Sounds mental? Of course it isn’t. Watch the Splinter Cell: Blacklist footage from from the same conference; Sam Fisher kills 26 people (I think: it’s quite hard to keep track) in just over six minutes. “Execute ready” flashes on the screen several times. We’re told that Ubisoft Toronto has perfected a system of “killing in motion”. It’s incredibly violent, but Sam’s saving the world from the evil terrorists, so he can do whatever he likes.

In truth, Tomb Raider shines a light on the violence levels we’ve come to accept in modern, premium video games by swapping out the traditional male protagonist for a woman and switching the setting from military (or magic, or sci-fi) to civilian. The reason there’s been a backlash against the “ultra-violence” on display at E3 is that triple-A’s new wave involves everyday people in exceptional circumstances. We’ve entered the realm of hyper-violent contemporary fantasy. Watching a soldier stab a man in the neck is acceptable; transfer the same action to a 21 year-old girl and it’s just confusing unless you engineer a suitable situation.

The Bechdel Test. Apply this to games for fun
and incredulity.

Tomb Raider’s perception issue stems directly from this. Any serious video game in 2012 needs to rely heavily on combat. Modern triple-A is about creating a scenario in which the protagonist is free – and positivity required – to behave in the most violent way possible. Triple-A is, in fact, a giant combat simulation.

Square had to create a back-story in which Lara is forced to transform from a student to a mass killer in a realistic scenario. And so we have the movie horror plot, in which Lara, beyond any help, must kill to survive. The word “lazy” has been levelled at Tomb Raider over the sexual elements, but I don’t buy that. I have no doubt that years of thought and plotting has gone into the narrative of this game, and by committee there’s been a decision that Lara must enter and exit a transformatively violent event. Horror scenarios such as this, involving young women and male aggressors, invariably contain some kind of sexual element. Whether or not that’s right or wrong is moot, and you have every right to be pissed off about it from a sexism standpoint. It doesn’t have to be this way. But, as we’ve shown, we see this type of plotting in film even in the mainstream. From a creativity standpoint, it’s fine.

The Smurfette Principal

The real reason behind any annoyance surrounding Tomb Raider is that so few prominent video games contain female protagonists. Lara’s a poster girl, so seeing her treated in this way is seeing all women in games treated in this way. There’s a really simple reason why this is happening. As the Guardian’s Mary Hamilton mentioned in our liveblog on the matter, female characters in games can easily be seen in the same sphere as the “Smurfette Principal”. In brief, the 60s cartoon of the Smurfs got a girl. She was called Smurfette. She was the only female in a village of 100 Smurfs. Katha Pollitt, writing in the New York Times, summed up her inclusion in the show as “a group of male buddies… accented by a lone female, stereotypically defined.”

Lara is Smurfette, not just in Tomb Raider, but in the entire field of triple-A. She’s there to accentuate male characteristics and stereotypical themes rather than to be truly representative of femininity.

The Smurfs was made for boys. Lara is Smurfette, not just in Tomb Raider, but in the entire field of triple-A. She’s there to accentuate male characteristics and stereotypical themes rather than to be truly representative of femininity. The problem is especially bad in games, but exists in other media. An easy way of showing just how sexist movies can be, for example, is to look at the Bechdel Test. To pass, a film must feature at least two named women who talk to each other about something besides a man. I’m sure it won’t surprise you to know that many films fail. Apply this to big budget games and see what happens.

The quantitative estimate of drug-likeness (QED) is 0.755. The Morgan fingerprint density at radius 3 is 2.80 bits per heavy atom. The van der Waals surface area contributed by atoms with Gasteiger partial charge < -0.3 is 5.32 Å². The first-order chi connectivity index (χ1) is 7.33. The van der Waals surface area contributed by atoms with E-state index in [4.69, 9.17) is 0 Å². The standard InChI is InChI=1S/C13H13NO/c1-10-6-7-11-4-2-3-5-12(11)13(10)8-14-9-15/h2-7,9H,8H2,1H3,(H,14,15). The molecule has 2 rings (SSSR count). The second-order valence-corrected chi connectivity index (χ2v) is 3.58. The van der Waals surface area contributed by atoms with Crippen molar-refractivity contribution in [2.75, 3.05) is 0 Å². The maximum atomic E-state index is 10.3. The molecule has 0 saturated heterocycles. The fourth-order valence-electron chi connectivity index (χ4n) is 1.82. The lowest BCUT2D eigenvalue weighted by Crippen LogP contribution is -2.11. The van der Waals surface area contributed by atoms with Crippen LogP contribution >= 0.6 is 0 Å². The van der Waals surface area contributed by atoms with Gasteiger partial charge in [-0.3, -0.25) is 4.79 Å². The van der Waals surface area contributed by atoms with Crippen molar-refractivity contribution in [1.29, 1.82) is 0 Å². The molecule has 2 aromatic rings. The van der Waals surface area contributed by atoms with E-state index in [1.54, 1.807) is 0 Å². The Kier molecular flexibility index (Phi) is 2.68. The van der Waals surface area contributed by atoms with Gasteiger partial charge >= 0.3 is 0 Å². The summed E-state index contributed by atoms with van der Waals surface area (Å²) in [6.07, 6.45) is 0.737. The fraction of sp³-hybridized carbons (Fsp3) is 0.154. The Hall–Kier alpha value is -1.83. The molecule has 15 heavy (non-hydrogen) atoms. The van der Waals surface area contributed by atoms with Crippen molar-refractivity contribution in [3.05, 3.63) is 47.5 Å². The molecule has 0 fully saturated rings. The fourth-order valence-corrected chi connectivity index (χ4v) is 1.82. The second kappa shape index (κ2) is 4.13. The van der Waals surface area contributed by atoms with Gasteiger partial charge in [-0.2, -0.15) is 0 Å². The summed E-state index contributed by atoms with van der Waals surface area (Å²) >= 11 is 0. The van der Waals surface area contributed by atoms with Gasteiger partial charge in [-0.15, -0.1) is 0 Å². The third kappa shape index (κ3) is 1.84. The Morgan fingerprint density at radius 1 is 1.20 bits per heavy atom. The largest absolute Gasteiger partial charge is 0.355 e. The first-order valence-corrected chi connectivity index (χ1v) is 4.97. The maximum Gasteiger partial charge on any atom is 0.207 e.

While we don’t know yet if Tomb Raider would pass, it’s obvious it’s a game about a woman made for men. Triple-A, without exception, is aimed at the male audience. When you couple this with the fact that the triple-A market dictates Lara must behave in a phenomenally violent way, it’s not difficult to see how Crystal Dynamics arrived at the game unfolding before us today. Psycho-Lara has to come from somewhere. And the fact that psycho-Lara has to come from anywhere at all is down to the demographic the product’s aimed at.

Think about it this way. Imagine if all blockbuster movies were rom coms specifically targeted at women, that every major film release was a variation on Bridget Jones’s Diary or Love Actually. Imagine that every male character in the entire medium was a smouldering do-gooder driven by love, or a plummy cad to be biffed in a fight over honour. There’d be nothing to describe other aspects of masculinity, so film as a medium would be sexist in the way it displayed men.

That “chick” movies like Bridget Jones and Love Actually exist is fine, because every other genre is represented in film. In triple-A games there’s nothing apart from hardboiled action designed to appeal to men. And that’s why Tomb Raider is the way it is.

None of this is really about Lara Croft, and it would be ludicrous to level blame at Crystal Dynamics and Square Enix over video gaming’s love affair with men. The whole “rape” embarrassment was just an everyday PR fuck-up. The point here is that triple-A games are inherently sexist in their treatment of women because it’s an industry aimed almost exclusively at the male sex. This is a bad thing. Creatively, these products will not be made with women in mind until the medium and the business surrounding it are capable of delivering a broad range of plotting and believable, human characters, both male and female. Games won’t become significantly more inclusive until big budget productions break away from extreme violence as the only core gameplay mechanic; we’re unlikely to be seeing that happen any time soon.

Until it does, don’t be surprised to see female characters treated like this in triple-A, if you see them there at all. It’s not Lara’s fault: it’s a man thing.

Latest